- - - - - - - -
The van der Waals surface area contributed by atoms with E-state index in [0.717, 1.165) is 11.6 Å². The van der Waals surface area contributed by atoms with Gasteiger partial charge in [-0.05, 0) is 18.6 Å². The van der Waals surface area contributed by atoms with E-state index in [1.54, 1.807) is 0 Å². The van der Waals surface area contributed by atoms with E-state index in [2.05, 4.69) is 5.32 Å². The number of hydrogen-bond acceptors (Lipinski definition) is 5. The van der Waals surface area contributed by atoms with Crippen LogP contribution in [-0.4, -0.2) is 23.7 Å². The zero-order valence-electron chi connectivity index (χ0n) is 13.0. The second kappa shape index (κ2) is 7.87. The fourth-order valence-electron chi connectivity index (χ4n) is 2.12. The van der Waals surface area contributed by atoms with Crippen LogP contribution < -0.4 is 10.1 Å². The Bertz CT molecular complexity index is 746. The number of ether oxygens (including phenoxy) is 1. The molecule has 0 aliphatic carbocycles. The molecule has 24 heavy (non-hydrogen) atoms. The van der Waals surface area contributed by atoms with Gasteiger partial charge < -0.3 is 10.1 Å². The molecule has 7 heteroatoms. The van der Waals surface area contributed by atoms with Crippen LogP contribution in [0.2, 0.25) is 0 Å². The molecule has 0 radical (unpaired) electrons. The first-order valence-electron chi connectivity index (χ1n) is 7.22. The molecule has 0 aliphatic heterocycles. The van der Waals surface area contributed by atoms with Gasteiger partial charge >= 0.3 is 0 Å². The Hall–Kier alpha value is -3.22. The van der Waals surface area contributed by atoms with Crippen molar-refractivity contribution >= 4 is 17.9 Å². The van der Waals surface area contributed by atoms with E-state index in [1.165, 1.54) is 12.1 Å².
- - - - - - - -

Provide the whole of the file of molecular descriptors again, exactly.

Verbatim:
The van der Waals surface area contributed by atoms with E-state index in [0.717, 1.165) is 11.6 Å². The van der Waals surface area contributed by atoms with Gasteiger partial charge in [-0.05, 0) is 18.6 Å². The van der Waals surface area contributed by atoms with E-state index in [1.54, 1.807) is 0 Å². The van der Waals surface area contributed by atoms with E-state index in [2.05, 4.69) is 5.32 Å². The number of hydrogen-bond acceptors (Lipinski definition) is 5. The van der Waals surface area contributed by atoms with Crippen LogP contribution in [-0.4, -0.2) is 23.7 Å². The zero-order valence-electron chi connectivity index (χ0n) is 13.0. The second kappa shape index (κ2) is 7.87. The fourth-order valence-electron chi connectivity index (χ4n) is 2.12. The van der Waals surface area contributed by atoms with Crippen LogP contribution < -0.4 is 10.1 Å². The Bertz CT molecular complexity index is 746. The number of ether oxygens (including phenoxy) is 1. The molecule has 0 aliphatic carbocycles. The molecule has 24 heavy (non-hydrogen) atoms. The van der Waals surface area contributed by atoms with Gasteiger partial charge < -0.3 is 10.1 Å². The molecule has 7 heteroatoms. The van der Waals surface area contributed by atoms with Crippen LogP contribution in [0.2, 0.25) is 0 Å². The molecule has 0 radical (unpaired) electrons. The first-order valence-electron chi connectivity index (χ1n) is 7.22. The molecule has 0 aliphatic heterocycles. The van der Waals surface area contributed by atoms with Gasteiger partial charge >= 0.3 is 0 Å². The Hall–Kier alpha value is -3.22. The van der Waals surface area contributed by atoms with Crippen molar-refractivity contribution >= 4 is 17.9 Å². The van der Waals surface area contributed by atoms with E-state index in [1.165, 1.54) is 12.1 Å².